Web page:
Are there any creative Ortholinear keyboards out there?


#1

The main reason I hate Ortholinear right now is due to how boring the boards are. Why the fascination with cramming as many 1u keys onto a rectangle pcb? For something that claims to be ergonomic it sure likes to ignore the entire reason why the HHKB layout exists, the keys on the bottom left and bottom right of a keyboard are too difficult to reach ergonomically since they reside underneath your palm. It also ignores the usefulness of large keys that make it easier to know where your fingers are on the board based on feel as well as making it easier to hit those keys that are far enough off of the home row that it isn’t easy to have pinpoint accuracy to hit them perfectly everytime.

HHKB and Winkeyless are pretty popular layouts, so you would think that there would be some ortholinear keyboards designed around this principle and not just copying HHKB into a non-staggered layout.

Theres got to be some creative things people could do right?

Has anyone seen a board, or even just a kle layout of someone playing around with ortholinear? Does anyone else feel the same way as me? Maybe I’m just crazy.


#2

There’s the Ergo60 http://imgur.com/gallery/0j3z9MT

Supports a good amount of layouts including an ergodox like version and a Ortho with more traditional modifiers.


#3

Yeah, I love this layout, too

It seems that the maker will release the GB this month


#4

How bout the Zlant or keyblade that are in group buy right now?


#5

Also the Zen / Sol keyboards from RGBKB.net!


#6

Not sure if this fits what you’re thinking of, but here’s a board I’m building at the moment


#7

I completely agree with your assessment of the “sea-of-1u’s”. I bought an XD75 a while back, stuck switches & caps on it and instantly detested it. I’ve been using ErgoDox for a couple years, but got myself a CNC machine last year, and tweaked the layout for more comfort. Here’s what my main driver is these days:

https://github.com/kevinfrei/FreiKey
KLE link

It’s much prettier* and the thumb keys are WAY more comfortable to hit than my old ErgoDox. I’ve actually made a couple changes to the picture you see there that make it even nicer: the backspace & space keys are 1u SA row 1 keycaps, and the brace keys (the 1.25u keys that are blank in that picture, at the bottom of the thumb array) are 1.25 SA row 2 keycaps. They fit my thumbs quite comfortably. I’d love more ideas about making comfortable, convenient keyboards. For now, I continue to hack on my custom firmware to make those AdaFruit Feather’s work reliably.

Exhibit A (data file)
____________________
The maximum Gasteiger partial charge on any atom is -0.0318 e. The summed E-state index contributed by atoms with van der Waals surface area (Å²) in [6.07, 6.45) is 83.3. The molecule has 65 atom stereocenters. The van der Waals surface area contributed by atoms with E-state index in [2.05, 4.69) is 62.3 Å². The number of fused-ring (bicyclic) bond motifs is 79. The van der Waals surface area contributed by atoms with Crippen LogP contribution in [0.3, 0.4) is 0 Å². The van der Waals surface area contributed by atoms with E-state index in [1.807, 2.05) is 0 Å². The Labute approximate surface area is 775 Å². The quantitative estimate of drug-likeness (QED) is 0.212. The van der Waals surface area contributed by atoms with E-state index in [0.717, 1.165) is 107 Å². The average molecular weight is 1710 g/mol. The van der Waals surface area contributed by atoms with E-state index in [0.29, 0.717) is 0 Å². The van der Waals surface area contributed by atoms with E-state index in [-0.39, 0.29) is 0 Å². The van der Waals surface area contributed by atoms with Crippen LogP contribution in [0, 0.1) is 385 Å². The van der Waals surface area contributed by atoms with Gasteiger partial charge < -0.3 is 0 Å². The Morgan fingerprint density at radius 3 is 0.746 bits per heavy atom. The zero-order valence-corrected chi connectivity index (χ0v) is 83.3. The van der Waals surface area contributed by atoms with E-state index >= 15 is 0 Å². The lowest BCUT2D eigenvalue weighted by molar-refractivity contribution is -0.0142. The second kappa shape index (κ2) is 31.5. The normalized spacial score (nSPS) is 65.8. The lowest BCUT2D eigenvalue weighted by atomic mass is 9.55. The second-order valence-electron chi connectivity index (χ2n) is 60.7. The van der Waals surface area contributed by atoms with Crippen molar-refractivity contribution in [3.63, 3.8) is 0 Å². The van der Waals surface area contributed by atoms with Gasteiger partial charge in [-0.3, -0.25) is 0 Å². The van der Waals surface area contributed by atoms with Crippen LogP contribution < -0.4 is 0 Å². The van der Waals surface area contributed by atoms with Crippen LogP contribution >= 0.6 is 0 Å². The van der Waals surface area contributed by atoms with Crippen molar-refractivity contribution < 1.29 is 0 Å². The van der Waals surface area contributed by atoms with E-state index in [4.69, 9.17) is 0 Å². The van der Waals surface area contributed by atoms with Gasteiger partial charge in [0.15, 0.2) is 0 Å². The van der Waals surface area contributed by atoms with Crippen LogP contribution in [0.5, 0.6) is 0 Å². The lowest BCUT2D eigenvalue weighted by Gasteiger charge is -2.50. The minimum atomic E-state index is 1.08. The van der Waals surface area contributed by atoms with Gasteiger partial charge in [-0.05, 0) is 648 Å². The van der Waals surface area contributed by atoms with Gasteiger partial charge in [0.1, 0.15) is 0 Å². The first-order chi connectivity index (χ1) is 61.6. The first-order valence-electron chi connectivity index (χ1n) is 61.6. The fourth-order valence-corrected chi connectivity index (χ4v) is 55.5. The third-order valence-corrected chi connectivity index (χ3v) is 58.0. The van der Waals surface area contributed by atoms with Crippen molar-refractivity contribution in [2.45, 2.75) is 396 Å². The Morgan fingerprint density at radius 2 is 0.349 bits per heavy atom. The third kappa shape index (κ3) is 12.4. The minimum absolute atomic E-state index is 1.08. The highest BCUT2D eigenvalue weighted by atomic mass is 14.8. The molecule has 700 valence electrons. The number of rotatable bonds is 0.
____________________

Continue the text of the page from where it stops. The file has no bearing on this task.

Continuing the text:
*I attended the Seattle Mechanical Keyboard meet up last weekend, in the hopes of seeing other folks who did crazy custom stuff. Turns out, everyone just buys lots of random wacky keycaps, with occasional off-the-shelf stuff from when I was a kid. I saw 1 3d printed keyboard (they called it an OrthoDox. It looked rather like the thing FSund posted).


#8

Is that picture frame style feet? Wonderful build.


#9

I never thought of them that way, but I think that’s an accurate description. I’ve got a keyboard drawer on my desk at home, so I need to be able to flatten the keyboard, so the center feet are just hinged. I’m quite happy with the hardware (the software is still a work-in-progress :smiley: )


#10

There are quite a few more creative boards out there.
Ortholinear keyboards are only a gateway drug :sunglasses:
They look cleaner and get rid of the annoying staggering, but that’s it.
You really want an accesible thumb cluster, and also most likely a columnar staggered layout.
Without going to 3d printing and handwiring the Iris is one of my favorites.
If you go the 3d printing path, Dactyl and Dactyl Manuform are pretty creative.
This project is also pretty interestinghttps://geekhack.org/index.php?topic=90726.0


#11

i just got a planck, and am loving it. not sure about the 40% life yet though. so now im going to move onto an xd75, but im also thinking about a dactyl manuform. i think the thumb cluster will be harder for me than going ortho though, i type with my thumbs right under f and j


#12

monkeyplusplus makes ortho pcbs for existing boards, ie. RAMA M65a, Exent, etc.

This is an intersting twist on ortho as most ortho boards are 40%